With all of the investment products available to you, it can be confusing when you try to decide which ones to put in your portfolio. The U.S. Securities and Exchange Commission recommends having a mix of equity and debt securities along with a portion of your investments in cash and cash equivalents. Within each of these broad categories, you still have plenty of choices. For example, you should include a mix of long-term, intermediate-term and short-term bonds in your portfolio. When it comes time to make your short-term bond purchases, you have a number of options.
Determine the type of short-term bond that best fits your investment objectives. There are three primary types of short-term bonds: government bonds, municipal bonds and corporate bonds. Each type has specific benefits and risks. For example, U.S. government bonds offer excellent safety and security because they are backed by the full faith and credit of the U.S. government, but the interest rate is typically lower than other short-term bonds. Short-term corporate bonds pay the highest interest, but that interest is fully taxable at the state, local and federal level. Short-term municipal bonds offer interest that is exempt from federal income taxes, but the interest rate is lower than that offered by comparable corporate bonds.Step 2
Research the price and quality of the short-term bonds you are interested in buying. You can find prices and yields for short-term U.S. Treasury securities on the government's TreasuryDirect.gov website. Current prices for short-term corporate and municipal bonds can present more of a challenge. Bonds in the secondary market typically trade over-the-counter through investment brokers and dealers, and the market price will include a mark-up for the dealer's profit. Make sure the bonds you are interested in purchasing carry an investment-grade rating from an independent ratings organization, such as Moody's or Standard and Poor's.Step 3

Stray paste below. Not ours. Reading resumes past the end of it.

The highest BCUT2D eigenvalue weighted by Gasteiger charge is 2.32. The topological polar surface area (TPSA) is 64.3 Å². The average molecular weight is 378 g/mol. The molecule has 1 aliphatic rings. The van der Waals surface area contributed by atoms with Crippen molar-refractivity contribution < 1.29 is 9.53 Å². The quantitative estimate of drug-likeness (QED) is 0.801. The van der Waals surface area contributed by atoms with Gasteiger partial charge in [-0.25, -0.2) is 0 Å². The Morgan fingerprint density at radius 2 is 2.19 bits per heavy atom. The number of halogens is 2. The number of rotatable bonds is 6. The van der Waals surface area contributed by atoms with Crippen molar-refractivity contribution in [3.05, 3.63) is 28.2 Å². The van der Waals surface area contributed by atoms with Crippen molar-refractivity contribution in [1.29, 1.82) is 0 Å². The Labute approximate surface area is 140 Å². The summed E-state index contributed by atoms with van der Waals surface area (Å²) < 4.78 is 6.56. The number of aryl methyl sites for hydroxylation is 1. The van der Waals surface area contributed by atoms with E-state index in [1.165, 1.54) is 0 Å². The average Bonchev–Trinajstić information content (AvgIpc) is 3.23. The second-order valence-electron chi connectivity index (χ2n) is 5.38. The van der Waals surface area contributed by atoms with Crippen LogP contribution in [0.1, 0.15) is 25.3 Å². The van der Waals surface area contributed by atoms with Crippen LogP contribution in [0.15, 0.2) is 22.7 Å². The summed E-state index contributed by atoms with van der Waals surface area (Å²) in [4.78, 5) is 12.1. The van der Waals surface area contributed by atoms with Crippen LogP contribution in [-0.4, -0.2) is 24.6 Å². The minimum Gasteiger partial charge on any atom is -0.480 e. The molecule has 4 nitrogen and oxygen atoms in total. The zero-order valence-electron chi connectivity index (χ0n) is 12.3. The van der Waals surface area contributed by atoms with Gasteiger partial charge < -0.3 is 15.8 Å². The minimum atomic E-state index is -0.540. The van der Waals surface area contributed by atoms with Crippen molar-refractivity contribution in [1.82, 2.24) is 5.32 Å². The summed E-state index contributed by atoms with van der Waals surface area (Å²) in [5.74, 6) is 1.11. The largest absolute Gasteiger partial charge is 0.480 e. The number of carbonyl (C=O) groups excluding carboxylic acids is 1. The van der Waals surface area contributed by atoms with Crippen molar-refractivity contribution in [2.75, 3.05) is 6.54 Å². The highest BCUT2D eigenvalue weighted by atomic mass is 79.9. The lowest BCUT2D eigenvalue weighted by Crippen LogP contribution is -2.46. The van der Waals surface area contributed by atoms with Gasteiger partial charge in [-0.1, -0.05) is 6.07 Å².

Place your order. If you want to buy short-term government securities you can buy them directly from the government through the TreasuryDirect.gov website. You can buy short-term government bonds as well as municipal and corporate bonds through your investments broker. If you don't already have a broker, you'll need to open an account, which involves completing a new account application. You'll need to provide personal information such as your name, address and Social Security number. You'll also have to make a minimum deposit to cover the cost of your order.
- Diversifying your short-term bond portfolio with a number of different types and issues can help reduce your risk.
- Bonds are usually thought to be less volatile than stocks, and short-term bonds carry less risk than comparable long-term bonds, but they are not without risk. If prevailing interest rates rise, the market value of your bonds might decline. If the issuer encounters financial problems you could risk default on the interest and principal.
Mike Parker is a full-time writer, publisher and independent businessman. His background includes a career as an investments broker with such NYSE member firms as Edward Jones & Company, AG Edwards & Sons and Dean Witter. He helped launch DiscoverCard as one of the company's first merchant sales reps.